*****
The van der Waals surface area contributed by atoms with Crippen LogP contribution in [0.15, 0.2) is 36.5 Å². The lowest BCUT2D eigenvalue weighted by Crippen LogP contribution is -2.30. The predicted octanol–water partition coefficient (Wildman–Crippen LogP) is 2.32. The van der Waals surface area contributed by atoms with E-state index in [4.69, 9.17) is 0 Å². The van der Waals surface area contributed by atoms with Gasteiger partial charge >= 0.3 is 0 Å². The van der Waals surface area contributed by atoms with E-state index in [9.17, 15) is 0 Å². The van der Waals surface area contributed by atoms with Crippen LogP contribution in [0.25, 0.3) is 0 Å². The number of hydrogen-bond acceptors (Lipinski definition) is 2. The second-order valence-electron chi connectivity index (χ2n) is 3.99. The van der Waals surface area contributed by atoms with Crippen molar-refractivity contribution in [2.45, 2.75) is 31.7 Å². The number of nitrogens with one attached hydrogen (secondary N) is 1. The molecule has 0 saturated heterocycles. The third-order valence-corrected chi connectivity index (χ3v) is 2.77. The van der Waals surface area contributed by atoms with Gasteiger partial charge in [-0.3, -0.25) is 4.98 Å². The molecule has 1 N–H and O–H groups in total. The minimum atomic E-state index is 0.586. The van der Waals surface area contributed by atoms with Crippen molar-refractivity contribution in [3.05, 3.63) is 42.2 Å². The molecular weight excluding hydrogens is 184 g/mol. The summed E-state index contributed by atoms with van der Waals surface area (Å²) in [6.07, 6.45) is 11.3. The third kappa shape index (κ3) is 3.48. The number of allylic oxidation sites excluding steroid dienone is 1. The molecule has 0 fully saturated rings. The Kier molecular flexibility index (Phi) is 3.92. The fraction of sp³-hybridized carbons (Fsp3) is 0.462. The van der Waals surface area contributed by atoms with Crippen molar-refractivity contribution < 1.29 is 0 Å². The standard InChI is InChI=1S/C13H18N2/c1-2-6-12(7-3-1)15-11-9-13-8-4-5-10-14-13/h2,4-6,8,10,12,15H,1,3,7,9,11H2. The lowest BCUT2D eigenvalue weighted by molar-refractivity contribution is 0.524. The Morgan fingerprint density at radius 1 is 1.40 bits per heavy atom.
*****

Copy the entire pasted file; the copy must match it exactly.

The van der Waals surface area contributed by atoms with Crippen LogP contribution in [0.15, 0.2) is 36.5 Å². The lowest BCUT2D eigenvalue weighted by Crippen LogP contribution is -2.30. The predicted octanol–water partition coefficient (Wildman–Crippen LogP) is 2.32. The van der Waals surface area contributed by atoms with E-state index in [4.69, 9.17) is 0 Å². The van der Waals surface area contributed by atoms with Gasteiger partial charge >= 0.3 is 0 Å². The van der Waals surface area contributed by atoms with E-state index in [9.17, 15) is 0 Å². The van der Waals surface area contributed by atoms with Crippen LogP contribution in [0.25, 0.3) is 0 Å². The number of hydrogen-bond acceptors (Lipinski definition) is 2. The second-order valence-electron chi connectivity index (χ2n) is 3.99. The van der Waals surface area contributed by atoms with Crippen molar-refractivity contribution in [2.45, 2.75) is 31.7 Å². The number of nitrogens with one attached hydrogen (secondary N) is 1. The molecule has 0 saturated heterocycles. The third-order valence-corrected chi connectivity index (χ3v) is 2.77. The van der Waals surface area contributed by atoms with Gasteiger partial charge in [-0.3, -0.25) is 4.98 Å². The molecule has 1 N–H and O–H groups in total. The minimum atomic E-state index is 0.586. The van der Waals surface area contributed by atoms with Crippen molar-refractivity contribution in [3.05, 3.63) is 42.2 Å². The molecular weight excluding hydrogens is 184 g/mol. The summed E-state index contributed by atoms with van der Waals surface area (Å²) in [6.07, 6.45) is 11.3. The third kappa shape index (κ3) is 3.48. The number of allylic oxidation sites excluding steroid dienone is 1. The molecule has 0 fully saturated rings. The Kier molecular flexibility index (Phi) is 3.92. The fraction of sp³-hybridized carbons (Fsp3) is 0.462. The van der Waals surface area contributed by atoms with Crippen molar-refractivity contribution < 1.29 is 0 Å². The standard InChI is InChI=1S/C13H18N2/c1-2-6-12(7-3-1)15-11-9-13-8-4-5-10-14-13/h2,4-6,8,10,12,15H,1,3,7,9,11H2. The lowest BCUT2D eigenvalue weighted by molar-refractivity contribution is 0.524. The Morgan fingerprint density at radius 1 is 1.40 bits per heavy atom.